Critical key findings released from ongoing inspection into Home Office use of contingency asylum accommodation
Independent Chief Inspector of Borders and Immigration finds ‘fundamental failures of leadership and planning’ in use of former army barracks as asylum accommodation
08 March 2021
The Independent Chief Inspector of Borders and Immigration (ICIBI) has today published preliminary key findings from an inspection by ICIBI and Her Majesty’s Inspectorate of Prisons (HMIP) into the use of former army barracks Penally Camp and Napier Barracks as contingency asylum accommodation.
You can read the key findings online here.
The Independent Chief Inspector will later publish a full inspection report, which will also cover hotels and any other forms of contingency asylum accommodation. A detailed written report by HMIP on Penally Camp and Napier Barracks will be appended to the inspection report.
In today's short preliminary report, HMIP and the ICIBI found that the environment at both sites, especially Napier Barracks in Kent, was impoverished, run-down and unsuitable for long-term accommodation. Some areas were described as "filthy".
Accommodation contractors were given less than two weeks notice by the Home Office to make each site operational, which, the ICIBI says, presented substantial logistical and other challenges, particularly during the Covid-19 pandemic.
The report adds: "The resources, skills and assurance systems required to support long-term communal accommodation were inadequate at both sites: On-site management structures were unclear, partly because of the multiple sub-contractors and partly because of inadequate oversight by the contracting companies. Managers at both sites lacked the experience and skills to run large-scale communal accommodation. The Home Office did not exercise adequate oversight at either site and Home Office staff were rarely present."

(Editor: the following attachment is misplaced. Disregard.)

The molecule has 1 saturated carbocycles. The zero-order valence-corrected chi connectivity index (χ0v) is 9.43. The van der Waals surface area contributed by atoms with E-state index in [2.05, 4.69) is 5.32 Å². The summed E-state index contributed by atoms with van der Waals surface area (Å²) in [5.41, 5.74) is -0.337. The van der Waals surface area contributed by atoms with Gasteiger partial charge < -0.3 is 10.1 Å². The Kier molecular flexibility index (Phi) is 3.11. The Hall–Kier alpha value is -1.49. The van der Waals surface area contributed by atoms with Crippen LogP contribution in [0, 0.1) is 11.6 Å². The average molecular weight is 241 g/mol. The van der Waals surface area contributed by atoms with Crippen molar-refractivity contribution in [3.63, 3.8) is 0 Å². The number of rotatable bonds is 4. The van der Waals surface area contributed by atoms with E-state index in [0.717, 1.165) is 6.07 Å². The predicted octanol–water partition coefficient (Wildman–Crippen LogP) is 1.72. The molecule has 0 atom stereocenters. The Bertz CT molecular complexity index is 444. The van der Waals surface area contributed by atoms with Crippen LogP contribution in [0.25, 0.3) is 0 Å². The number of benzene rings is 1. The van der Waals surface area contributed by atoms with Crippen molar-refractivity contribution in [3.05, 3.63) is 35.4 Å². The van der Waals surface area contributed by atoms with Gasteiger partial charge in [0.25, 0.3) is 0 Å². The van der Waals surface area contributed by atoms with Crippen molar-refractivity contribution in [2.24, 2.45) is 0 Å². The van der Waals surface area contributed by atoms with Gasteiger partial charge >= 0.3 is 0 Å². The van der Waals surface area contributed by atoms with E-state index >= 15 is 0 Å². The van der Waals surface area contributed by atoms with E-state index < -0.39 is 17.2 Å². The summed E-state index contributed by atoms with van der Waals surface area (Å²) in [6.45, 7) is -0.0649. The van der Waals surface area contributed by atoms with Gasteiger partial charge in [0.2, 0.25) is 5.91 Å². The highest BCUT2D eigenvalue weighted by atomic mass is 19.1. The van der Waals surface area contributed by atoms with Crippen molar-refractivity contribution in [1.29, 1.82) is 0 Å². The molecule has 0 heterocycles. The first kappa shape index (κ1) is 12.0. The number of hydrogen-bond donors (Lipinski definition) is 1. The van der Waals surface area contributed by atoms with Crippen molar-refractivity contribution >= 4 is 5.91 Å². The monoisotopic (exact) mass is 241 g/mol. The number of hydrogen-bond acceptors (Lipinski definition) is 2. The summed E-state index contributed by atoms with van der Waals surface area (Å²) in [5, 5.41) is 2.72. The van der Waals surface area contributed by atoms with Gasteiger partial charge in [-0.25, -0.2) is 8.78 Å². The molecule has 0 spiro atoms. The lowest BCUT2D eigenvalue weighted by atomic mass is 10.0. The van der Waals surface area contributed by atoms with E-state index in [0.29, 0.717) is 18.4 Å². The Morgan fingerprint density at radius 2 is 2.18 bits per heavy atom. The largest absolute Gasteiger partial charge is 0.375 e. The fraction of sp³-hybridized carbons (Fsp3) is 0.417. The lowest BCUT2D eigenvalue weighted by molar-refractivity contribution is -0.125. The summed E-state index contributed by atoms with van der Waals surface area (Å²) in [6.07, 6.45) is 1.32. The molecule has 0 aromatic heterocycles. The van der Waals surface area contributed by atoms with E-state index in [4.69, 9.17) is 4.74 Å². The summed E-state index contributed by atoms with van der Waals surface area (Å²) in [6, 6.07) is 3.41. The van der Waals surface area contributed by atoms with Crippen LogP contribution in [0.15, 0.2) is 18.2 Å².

The Independent Chief Inspector and HMIP found there were "fundamental failures of leadership and planning by the Home Office."
Concerns were also raised by the ICIBI and HMIP over the impact of the accommodation on the mental health of asylum seekers.
Inspectors from the ICIBI and HMIP said: "We met many men who described feeling depressed and hopeless at their circumstances. In our resident survey, all of those who responded at Napier and the vast majority at Penally said they had felt depressed at some points. At both sites about a third of respondents said they had mental health problems; about a third of respondents at Napier said they had felt suicidal."
At Napier Barracks, there was inadequate support for people who had self-harmed.
In response to the ICIBI's findings, a spokesperson for the Home Office was quoted by BBC News as saying: "During these unprecedented times we have met our statutory duty to provide asylum seekers, who would otherwise be destitute, with suitable accommodation and three meals a day all paid for by the British taxpayer. We expect the highest possible standards from our service providers and have instructed them to make improvements at the site."
The Refugee Council said on Twitter: "It's difficult to think of a more damning indictment of Home Office's treatment of people seeking asylum than the findings of the ICIBI on the former MoD barracks."
The ICIBI's inspection into contingency asylum accommodation remains ongoing.
Meanwhile, the ICIBI last week published an inspection report on the work of Border Force, Immigration Enforcement, and UK Visas and Immigration to identify, investigate, disrupt and prosecute perpetrators of modern slavery and human trafficking.
You can read the 93-page report here.
The ICIBI said: "The inspection found that while operational activity overall has increased since the Modern Slavery Strategy was launched in 2014, the work of the three Borders, Immigration and Citizenship System (BICS) operational directorates, and that of the wider Home Office, remains siloed and disjointed, with little evidence of a plan to address this.
"BICS has had some success in focusing frontline staff on the identification and safeguarding of victims through the National Referral Mechanism (NRM), which is reflected in increased numbers of NRM referrals. It should continue to build on this, particularly at the border, where the numbers are still low. However, it is not doing enough to combat the criminals who perpetrate, enable and exploit MSHT, and opportunities to do so are being missed."